Uniformity is the main theme of earth history. The catastrophic events that have occurred have all been regional, not universal. Death has always been part of life; there was no catastrophe that originated death. No world-wide catastrophe changed the geology of the earth, and nothing has happened to change all human languages. Any purported evidence to the contrary must be either false or falsely interpreted.
Darwin’s theory and Huxley’s science
It is common to read statements like this: “For the vast majority of biologists, the debate over whether evolution occurs took place in the 19th century and has long been settled — evolution won.” (1) The problem with this statement is that it was not a scientific position that won but a philosophical and political agenda that won.
Charles Darwin in his 1859 Origin of Species presented his “theory of descent with modification through natural selection” (later called evolution) in which he argued that universal common descent by natural selection was possible. He contrasted his theory with an alternative he called “the theory of independent acts of creation”. He was careful not to press his case too far, and basically argued that a theory of evolution was an alternative to one version of a theory of creation. Since he avoided controversy, he left it to others to defend his theory in public.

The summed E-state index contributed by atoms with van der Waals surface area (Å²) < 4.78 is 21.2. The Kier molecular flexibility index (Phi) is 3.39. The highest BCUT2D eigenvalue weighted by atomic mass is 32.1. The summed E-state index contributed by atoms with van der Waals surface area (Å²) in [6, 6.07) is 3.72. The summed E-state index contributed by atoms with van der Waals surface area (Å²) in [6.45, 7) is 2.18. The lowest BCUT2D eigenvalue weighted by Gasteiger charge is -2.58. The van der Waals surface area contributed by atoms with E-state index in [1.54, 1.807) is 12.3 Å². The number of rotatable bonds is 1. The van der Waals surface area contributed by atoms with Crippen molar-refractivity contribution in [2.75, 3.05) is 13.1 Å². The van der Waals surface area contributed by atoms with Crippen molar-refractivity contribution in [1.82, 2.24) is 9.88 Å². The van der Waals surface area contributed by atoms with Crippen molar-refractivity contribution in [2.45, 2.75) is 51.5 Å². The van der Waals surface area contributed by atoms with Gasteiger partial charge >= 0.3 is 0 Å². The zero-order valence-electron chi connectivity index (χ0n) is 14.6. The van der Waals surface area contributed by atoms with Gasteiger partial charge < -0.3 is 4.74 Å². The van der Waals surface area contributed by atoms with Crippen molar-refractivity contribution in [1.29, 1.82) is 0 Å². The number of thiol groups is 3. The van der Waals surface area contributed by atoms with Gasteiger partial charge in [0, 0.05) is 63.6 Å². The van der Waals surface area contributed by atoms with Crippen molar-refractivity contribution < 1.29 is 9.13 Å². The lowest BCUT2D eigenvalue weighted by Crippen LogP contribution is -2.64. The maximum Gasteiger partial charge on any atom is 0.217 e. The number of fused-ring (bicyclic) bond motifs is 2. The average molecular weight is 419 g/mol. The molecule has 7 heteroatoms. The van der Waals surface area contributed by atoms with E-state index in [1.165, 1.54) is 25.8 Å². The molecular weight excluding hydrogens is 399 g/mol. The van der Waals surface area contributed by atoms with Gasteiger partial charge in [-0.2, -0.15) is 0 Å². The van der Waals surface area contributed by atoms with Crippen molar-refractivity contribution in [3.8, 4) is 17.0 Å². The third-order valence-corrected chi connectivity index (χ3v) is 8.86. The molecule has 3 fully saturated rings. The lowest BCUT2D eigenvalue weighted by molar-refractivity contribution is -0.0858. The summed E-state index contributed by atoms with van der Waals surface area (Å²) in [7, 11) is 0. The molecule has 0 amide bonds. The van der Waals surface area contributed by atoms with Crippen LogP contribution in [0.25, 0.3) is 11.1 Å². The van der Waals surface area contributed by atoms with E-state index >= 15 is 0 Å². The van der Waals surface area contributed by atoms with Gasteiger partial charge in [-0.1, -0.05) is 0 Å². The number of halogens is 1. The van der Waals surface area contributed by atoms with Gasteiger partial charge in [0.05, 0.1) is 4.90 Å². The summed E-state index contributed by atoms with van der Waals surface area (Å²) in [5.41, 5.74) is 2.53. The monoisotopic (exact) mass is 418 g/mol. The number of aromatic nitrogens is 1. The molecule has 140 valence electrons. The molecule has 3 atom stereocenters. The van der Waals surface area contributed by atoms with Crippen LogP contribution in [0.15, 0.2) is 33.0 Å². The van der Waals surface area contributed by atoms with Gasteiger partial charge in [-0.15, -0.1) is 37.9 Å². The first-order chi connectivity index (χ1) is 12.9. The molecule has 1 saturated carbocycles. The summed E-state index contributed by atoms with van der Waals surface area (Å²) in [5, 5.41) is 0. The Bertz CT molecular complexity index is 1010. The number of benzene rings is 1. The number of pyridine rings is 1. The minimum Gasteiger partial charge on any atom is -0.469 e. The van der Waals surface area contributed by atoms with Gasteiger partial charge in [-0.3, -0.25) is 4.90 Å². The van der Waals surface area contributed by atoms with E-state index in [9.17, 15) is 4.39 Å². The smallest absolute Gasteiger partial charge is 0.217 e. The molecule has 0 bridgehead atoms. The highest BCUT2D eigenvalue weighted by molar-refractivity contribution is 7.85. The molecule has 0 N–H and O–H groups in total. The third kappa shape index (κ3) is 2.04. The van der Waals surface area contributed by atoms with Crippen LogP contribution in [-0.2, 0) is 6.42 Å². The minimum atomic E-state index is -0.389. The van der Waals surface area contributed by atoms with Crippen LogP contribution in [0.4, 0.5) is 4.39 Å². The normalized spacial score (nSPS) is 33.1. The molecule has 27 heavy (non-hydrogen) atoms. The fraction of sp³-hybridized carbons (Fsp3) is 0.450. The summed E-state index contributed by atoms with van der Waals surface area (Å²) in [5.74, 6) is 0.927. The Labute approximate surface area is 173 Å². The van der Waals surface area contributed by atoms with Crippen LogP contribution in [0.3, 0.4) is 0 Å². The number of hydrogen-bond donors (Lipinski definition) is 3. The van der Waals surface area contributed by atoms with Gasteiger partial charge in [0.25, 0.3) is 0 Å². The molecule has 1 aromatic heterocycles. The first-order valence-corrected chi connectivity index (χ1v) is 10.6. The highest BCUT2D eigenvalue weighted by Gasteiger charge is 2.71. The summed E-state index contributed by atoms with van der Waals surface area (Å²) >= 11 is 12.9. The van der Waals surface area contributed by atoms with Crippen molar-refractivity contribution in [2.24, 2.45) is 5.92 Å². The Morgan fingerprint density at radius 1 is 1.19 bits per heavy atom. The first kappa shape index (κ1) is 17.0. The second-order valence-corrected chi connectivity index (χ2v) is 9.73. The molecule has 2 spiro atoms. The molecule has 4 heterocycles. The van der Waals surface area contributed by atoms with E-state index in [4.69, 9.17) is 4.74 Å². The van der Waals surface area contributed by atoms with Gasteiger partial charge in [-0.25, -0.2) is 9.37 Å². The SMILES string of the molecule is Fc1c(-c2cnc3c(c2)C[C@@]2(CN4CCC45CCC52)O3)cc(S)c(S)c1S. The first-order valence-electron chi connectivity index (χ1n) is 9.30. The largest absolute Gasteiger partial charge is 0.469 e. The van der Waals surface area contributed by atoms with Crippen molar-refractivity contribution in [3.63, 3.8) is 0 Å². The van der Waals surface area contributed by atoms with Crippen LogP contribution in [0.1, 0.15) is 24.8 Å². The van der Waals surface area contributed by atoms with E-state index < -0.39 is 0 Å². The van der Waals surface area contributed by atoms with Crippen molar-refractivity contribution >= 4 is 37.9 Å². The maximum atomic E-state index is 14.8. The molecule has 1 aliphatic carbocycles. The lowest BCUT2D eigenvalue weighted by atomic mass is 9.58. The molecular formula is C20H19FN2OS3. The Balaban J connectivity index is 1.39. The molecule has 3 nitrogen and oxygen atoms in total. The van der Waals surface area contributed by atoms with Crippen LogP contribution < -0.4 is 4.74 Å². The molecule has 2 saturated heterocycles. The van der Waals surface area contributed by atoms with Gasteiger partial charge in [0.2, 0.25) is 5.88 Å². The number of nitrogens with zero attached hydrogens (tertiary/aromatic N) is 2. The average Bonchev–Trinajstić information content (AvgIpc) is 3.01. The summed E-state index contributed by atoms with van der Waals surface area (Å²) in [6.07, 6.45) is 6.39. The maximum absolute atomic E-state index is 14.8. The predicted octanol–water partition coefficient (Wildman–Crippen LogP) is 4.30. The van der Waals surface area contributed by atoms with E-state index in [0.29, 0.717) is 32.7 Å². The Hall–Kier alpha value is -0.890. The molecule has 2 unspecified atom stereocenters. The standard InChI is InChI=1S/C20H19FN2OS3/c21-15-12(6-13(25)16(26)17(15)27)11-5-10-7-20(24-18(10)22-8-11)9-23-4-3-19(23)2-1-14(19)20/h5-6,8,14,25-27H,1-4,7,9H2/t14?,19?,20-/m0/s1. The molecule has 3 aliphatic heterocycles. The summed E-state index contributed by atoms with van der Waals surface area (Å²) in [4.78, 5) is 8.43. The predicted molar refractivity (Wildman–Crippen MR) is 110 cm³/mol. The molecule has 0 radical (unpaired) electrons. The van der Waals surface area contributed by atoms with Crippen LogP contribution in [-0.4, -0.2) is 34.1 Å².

Thomas Henry Huxley is universally acknowledged as the leading defender of Darwin’s theory in the years after the publication of the Origin of Species. But he did much more. His main defense consisted in asserting that Darwin’s theory of evolution was science and the alternative theory of creation was not. He even claimed that evolution was the only possible scientific theory that explained the diversity of life.
Huxley framed his defense of the theory of evolution and put-down of any theory of creation in terms that avoided the appearance of redefining science, but that was what he was doing. He argued that science must be agnostic about non-empirical forms of knowledge, especially claims for God and the supernatural. This was an argument for what today is known as naturalism. Such a philosophy was already on the rise, with positivism, materialism, and secularism.